Even though it might have been obvious to others, there wasn’t an “Aha!” moment where Truman High School senior Paige Parker realized she could be an exceptional softball player, one who could compete at a high level in high school and beyond.

“I just wanted to keep playing, and I loved it so much,” Parker said. “I wanted to help the team as much as could. I had great teammates and great coaches in high school, so that helped a lot.”

Parker sure helped them a lot as well. With her powerful windmill of a left arm and thunderous bat, the future University of Oklahoma player led Truman to four conference and district titles, a Class 4 state runner-up finish in 2010, a state championship in 2012 and a state quarterfinal finish in 2013. She is The Examiner’s Player of the Year for a third time.

As a senior in the pitcher’s circle, Parker was 23-2 with a 0.25 earned run average (11 total runs and six total earned runs) and 342 strikeouts in 166 innings. She pitched seven no-hitters, and it took a no-hitter by Lee’s Summit’s Emily Robinson and an unearned run to beat her and the Patriots in the state quarterfinals.

At the plate Parker batted .600 with nine home runs, six doubles and 33 RBIs. With her numerous extra-base hits and all the walks she received – Truman’s last three tournament foes intentionally walked her all 12 plate appearances – her combined on-base and slugging percentage was 1.774 (Babe Ruth's highest was 1.379 in 1920).

Her stunning list of prep career numbers includes: 93-15 record, with a 0.30 ERA state-record 1,348 strikeouts; .493 batting average, 160 hits, 95 walks, 19 home runs and 114 RBIs.

Years ago, though, Parker was simply a girl who loved softball enough that she wanted to get better at it. The desire to pitch came after machine- and coach-pitch leagues, given the limited options for left-handed throwers.

“It took lot of hard work, and I can attribute that to my parents (Terry and Kim). I really started to fall in love with sport, and we just worked together,” Parker said. “I loved it so much that I wanted to practice all the time. (Dad) still catches me – Mom comes out and watches and he pitches to me. He’s been really helpful with hitting because he used to be a baseball coach (at William Chrisman).”

Truman coach Amy Temples said she had seen Parker play club ball “a bit here and there” in the summer before her freshman year, but “word got around quickly” about her ability during the junior high years.

“I knew probably before she practiced on our field that she was a player you don’t get very often,” Temples said. “What I found out quickly is what a hard worker she was. It doesn’t matter how much natural talent you have if you don’t continue to nurture that.

“Her approach to the game and her respect for the game itself and our tradition at Truman, you don’t find that poise too much at age 14.”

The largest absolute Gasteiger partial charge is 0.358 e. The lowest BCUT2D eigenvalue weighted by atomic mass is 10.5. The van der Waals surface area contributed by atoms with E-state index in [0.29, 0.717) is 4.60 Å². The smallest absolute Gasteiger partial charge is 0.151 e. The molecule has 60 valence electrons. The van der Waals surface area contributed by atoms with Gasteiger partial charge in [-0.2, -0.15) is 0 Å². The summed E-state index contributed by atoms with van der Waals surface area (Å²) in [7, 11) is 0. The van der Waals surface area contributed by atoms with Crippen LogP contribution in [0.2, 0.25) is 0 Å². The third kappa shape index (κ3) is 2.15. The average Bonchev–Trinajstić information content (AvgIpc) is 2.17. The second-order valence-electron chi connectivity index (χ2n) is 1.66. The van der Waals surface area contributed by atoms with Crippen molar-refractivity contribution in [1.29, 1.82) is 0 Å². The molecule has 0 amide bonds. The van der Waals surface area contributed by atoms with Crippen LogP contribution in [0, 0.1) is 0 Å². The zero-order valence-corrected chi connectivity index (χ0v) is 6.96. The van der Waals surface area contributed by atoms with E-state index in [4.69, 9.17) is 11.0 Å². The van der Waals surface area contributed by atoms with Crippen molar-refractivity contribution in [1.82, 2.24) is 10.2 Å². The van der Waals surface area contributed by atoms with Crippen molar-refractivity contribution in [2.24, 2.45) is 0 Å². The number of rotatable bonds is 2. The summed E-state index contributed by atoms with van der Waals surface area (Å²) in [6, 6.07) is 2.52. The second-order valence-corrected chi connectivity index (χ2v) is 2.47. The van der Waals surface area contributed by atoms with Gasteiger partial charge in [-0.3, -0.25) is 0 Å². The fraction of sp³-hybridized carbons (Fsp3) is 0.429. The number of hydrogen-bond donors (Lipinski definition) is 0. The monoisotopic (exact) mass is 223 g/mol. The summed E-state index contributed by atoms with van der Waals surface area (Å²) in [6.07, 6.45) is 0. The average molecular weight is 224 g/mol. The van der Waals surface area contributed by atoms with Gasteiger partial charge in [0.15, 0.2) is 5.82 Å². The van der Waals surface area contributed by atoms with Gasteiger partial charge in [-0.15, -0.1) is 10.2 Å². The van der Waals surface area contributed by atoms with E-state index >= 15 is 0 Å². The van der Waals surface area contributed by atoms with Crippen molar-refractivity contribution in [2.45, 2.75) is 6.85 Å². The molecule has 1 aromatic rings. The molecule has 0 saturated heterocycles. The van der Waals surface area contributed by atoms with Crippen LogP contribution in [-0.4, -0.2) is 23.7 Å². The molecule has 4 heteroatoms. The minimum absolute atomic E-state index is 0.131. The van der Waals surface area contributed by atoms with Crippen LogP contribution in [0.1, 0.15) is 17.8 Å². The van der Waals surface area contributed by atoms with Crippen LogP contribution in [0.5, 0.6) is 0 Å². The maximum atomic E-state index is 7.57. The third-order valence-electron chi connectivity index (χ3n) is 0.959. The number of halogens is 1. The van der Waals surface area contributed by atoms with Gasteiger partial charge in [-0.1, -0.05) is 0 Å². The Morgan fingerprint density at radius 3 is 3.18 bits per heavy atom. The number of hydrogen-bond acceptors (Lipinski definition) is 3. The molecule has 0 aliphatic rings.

Even though she was a star right away, Temples noted how Parker continued to improve during her high school years.

“She had a great freshman year as a hitter, and she’s had fewer and fewer strikeouts (two as a senior),” Temples said. “More than anything, she’s continued to develop her pitches, increase her velocity a little bit. Her dropball, curve, change – she developed those into perfected pitches, where she felt comfortable throwing them in any count.”

All talent and statistics aside, the Truman mentor has said Parker's best attribute is her humble attitude, as well as how her work ethic rubbed off on teammates.

“I think our teams over the past four years have always had a great appreciation for her, not only athletically but as a person,” Temples said. “She always gives credit to others before taking accolades.

“In terms of work ethic and respect for the sport, all of our teams last four years have worked so well. They feed off that. Players like Brooke VunCannon and Shay Tolbert are going to have to step up (next season), and they’ve had the best example.”

Parker said she will most miss the camaraderie she experienced with teammates and coaches during high school softball years.

“It was a way to have a lot of fun with kids I went to high school with,” she said. “After softball we still are friends and still talk to each other all the time.”

Before heading to Norman, Okla., Parker will embark on one last club softball circuit through the spring and summer with some girls who have been teammates for eight years.

“It's going be hard to not play with them in the summer,” she said.

Also, she plans on giving some pitching lessons to Temples – Amy’s 7-year-old daughter Ali, that is.

“My daughter’s asked me about 65 times over break when they’re going to start,” Temples said. “Paige is pretty much her idol.

“Whenever that happens and wherever, that’s going to be a real treat for me. At that point I’m not a coach. I’m like any parent learning from a great instructor.”